Picture the scene. It’s 1984 in Hollywood, California. It’s 7pm on a Saturday night on the Sunset Strip. Queues are starting to form around such legendary venues as The Roxy, The Troubadour and the Whiskey–A-Go-Go. A band has just released their fifth album, and there’s a buzz around Sunset Boulevard that this could be one of the great albums of the 80s. That band is Van Halen and the album in question is the utterly seminal and timeless “1984.”
This album defined a generation. This was a time where spandex, hairspray and bad attitudes ruled the American music mainstream. However, as good as most of these bands were, for example Cinderella and Poison, they lacked the serious musicianship to ever break out of that hair metal label. Van Halen had a secret weapon: Eddie Van Halen.
The man is a genius on the guitar. He popularised the tapping technique to such an extent that it is now considered a regular occurance on the guitar, whereas in the early 80s, barely no-one was using it. Backed up by the furious rhythm section of his brother Alex Van Halen on drums and the energetic Michael Anthony on the bass, there was no questioning Van Halen’s musicianship among their peers.
Yet, their most unique weapon was their enigmatic singer, David Lee Roth. The man’s incredible vocal range and elastic stage and studio performances firmly cemented him as one of the greatest frontmen of the last 30 years.
On to the album itself then. It’s a rock and roll tour de force from start to finish, offering up a selection of the happiest tracks I have ever heard. After the atmospheric bass synth intro “1984”, the album kicks into Van Halen’s best known track, the over the top “Jump”. I bet if you asked someone what a synthesiser sounds like, they’d hum the opening riff from this song. The rhythm section sets a beautiful backbone for this song, allowing the synth and vocals to turn it into a mega-hit.
Next up is my personal favourite, summer anthem, “Panama”, which was also featured in the hit movie of 2004, Superbad. The guitar work on here may be simple, but it is absolutely flawless, and the track conjures up those wonderful images of late nights on the Sunset Strip with a bottle of Jack Daniels and a slice of luck. Arriving next is the intricate “Top Jimmy” which is a fantastically constructed song, and probably the most bluesy song on the album, yet filled with a punk attitude. Roth’s vocals really shine here, with the full range being showcased in clean and rough styles. The guitar solo in the middle of the song is utterly mind blowing, and Eddie Van Halen’s use of the tremolo system on his guitar really shines through.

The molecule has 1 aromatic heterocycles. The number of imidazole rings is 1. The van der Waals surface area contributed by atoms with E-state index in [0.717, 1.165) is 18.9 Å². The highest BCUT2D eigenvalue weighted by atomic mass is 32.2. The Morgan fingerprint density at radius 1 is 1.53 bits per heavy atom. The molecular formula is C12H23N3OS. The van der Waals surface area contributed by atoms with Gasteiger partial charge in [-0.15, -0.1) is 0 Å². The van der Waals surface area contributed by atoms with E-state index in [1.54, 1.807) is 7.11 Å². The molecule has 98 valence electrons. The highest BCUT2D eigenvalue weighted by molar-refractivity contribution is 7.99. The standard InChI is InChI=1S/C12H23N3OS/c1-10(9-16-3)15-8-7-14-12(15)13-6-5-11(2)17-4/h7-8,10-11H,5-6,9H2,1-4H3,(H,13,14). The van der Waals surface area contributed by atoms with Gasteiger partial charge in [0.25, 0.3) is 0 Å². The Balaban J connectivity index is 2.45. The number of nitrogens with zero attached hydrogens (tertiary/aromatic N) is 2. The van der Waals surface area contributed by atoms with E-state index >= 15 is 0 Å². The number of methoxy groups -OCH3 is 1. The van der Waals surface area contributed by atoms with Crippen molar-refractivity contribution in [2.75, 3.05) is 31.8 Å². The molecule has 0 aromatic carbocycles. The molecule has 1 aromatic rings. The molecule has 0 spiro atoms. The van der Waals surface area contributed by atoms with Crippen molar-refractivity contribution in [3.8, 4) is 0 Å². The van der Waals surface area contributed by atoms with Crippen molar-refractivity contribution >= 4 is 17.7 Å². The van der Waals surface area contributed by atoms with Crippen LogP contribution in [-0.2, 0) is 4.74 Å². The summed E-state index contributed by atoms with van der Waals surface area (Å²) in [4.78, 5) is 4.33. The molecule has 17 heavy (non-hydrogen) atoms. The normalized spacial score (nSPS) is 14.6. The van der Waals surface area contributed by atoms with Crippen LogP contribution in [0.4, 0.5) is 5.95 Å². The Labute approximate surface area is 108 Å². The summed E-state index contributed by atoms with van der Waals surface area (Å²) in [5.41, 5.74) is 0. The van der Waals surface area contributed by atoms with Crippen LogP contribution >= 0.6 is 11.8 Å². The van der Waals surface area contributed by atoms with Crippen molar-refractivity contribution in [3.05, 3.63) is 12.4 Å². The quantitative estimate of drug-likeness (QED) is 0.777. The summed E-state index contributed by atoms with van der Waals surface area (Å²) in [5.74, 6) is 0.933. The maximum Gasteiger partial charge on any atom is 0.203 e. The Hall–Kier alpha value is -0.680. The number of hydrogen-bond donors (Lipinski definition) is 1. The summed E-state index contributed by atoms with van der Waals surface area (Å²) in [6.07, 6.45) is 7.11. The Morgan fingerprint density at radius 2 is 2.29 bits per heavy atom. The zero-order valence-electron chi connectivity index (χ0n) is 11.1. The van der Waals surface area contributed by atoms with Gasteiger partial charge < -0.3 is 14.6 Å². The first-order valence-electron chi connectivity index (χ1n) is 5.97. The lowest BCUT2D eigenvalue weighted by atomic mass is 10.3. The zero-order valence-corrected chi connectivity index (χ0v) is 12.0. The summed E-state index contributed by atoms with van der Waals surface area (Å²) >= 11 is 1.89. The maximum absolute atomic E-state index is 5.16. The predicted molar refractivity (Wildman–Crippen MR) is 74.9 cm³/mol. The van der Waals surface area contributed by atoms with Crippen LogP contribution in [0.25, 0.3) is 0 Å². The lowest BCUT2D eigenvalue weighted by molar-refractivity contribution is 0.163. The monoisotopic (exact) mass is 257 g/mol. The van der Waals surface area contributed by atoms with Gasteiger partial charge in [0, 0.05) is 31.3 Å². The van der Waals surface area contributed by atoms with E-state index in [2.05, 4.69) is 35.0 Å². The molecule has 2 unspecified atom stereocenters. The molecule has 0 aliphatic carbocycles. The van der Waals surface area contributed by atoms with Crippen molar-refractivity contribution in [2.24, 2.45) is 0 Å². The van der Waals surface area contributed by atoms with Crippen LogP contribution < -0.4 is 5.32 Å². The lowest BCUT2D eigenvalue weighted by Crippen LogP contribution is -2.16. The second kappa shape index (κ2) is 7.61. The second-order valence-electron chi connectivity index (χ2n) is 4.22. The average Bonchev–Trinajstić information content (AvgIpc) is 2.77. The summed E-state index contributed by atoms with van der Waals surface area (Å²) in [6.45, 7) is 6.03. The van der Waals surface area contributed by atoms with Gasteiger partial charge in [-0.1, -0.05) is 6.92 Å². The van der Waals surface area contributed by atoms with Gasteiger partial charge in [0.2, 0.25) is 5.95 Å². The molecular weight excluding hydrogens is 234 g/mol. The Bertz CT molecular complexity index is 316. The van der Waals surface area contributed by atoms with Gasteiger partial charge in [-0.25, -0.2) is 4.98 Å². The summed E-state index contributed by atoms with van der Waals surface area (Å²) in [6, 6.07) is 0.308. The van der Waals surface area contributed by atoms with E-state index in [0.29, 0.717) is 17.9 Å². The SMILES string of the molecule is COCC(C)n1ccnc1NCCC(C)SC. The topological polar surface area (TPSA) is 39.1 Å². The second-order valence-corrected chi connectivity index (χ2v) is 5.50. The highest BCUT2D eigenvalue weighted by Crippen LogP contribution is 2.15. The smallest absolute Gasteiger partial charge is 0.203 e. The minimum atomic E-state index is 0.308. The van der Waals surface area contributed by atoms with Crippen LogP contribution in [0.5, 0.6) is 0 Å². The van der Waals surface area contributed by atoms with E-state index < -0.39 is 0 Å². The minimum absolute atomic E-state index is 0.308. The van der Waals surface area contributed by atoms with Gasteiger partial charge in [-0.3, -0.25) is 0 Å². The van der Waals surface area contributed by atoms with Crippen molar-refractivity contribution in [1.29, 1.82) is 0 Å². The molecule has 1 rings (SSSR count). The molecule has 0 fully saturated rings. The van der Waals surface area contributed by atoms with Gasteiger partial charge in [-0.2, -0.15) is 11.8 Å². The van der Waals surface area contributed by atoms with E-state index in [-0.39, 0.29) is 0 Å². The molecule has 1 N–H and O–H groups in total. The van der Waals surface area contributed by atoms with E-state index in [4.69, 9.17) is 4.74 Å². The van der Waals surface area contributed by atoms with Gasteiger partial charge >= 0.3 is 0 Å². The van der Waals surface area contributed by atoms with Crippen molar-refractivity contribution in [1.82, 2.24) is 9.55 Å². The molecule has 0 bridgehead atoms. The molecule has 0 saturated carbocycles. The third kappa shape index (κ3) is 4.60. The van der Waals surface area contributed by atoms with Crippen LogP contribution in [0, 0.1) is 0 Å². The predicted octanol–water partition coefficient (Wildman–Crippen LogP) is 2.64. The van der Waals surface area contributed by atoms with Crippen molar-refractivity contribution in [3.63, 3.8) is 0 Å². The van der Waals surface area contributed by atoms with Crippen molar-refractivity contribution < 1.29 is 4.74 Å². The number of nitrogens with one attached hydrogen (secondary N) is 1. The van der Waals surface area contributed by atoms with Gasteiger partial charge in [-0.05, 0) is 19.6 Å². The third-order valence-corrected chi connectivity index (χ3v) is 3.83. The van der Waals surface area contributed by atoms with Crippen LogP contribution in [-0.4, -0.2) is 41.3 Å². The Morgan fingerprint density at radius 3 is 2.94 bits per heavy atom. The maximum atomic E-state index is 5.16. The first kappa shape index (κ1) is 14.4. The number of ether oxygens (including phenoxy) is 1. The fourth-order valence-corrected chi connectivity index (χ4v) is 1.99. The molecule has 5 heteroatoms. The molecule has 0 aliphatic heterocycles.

Following from this double salvo, is the funk filled “Drop Dead Legs”, a song clearly about that one girl everyone lusted after, but no-one had a chance with. This level of identification with their fans is something which ensured Van Halen’s progression to the level of rock greats, and it really captures the feeling in the 80s of teenagers wanting to be as cool as Roth and Eddie, so they could get the girls. The track itself offers a real funk groove, with a loose guitar riff, underpinned by the bass which creates one of the aural highlights of the album.
Next is “Hot for Teacher”. As a drummer, when I first heard this song back when I was 10, I couldn’t even begin to fathom how Alex Van Halen played that opening drum solo. The introduction of the tapping guitar over the top is fantastic and when the guitar kicks in fully it creates an effect which is quite simply awesome. The song as a whole follows a real upbeat pattern and is the genuine whole highlight of the album.
Finishing the album off are three tracks which are all fantastic, “I’ll Wait”, which is the closest thing to a ballad on this album “Girl Gone Bad”, a real mid tempo rocker and “House of Pain”, which offers a classic slice of funk, leading into some real rock and roll attitude to close the album. These three really finish off the album in a tidy fashion, and make it feel complete.
I would recommend this album and Van Halen in general to anyone who likes rock music. Yes, they may be clichéd; however they are damn good at what they do. That’s why they’re one of my favourite bands, and this album I count as one of the most important that I own.
For fans of: Motley Crue, Steel Panther, Skid Row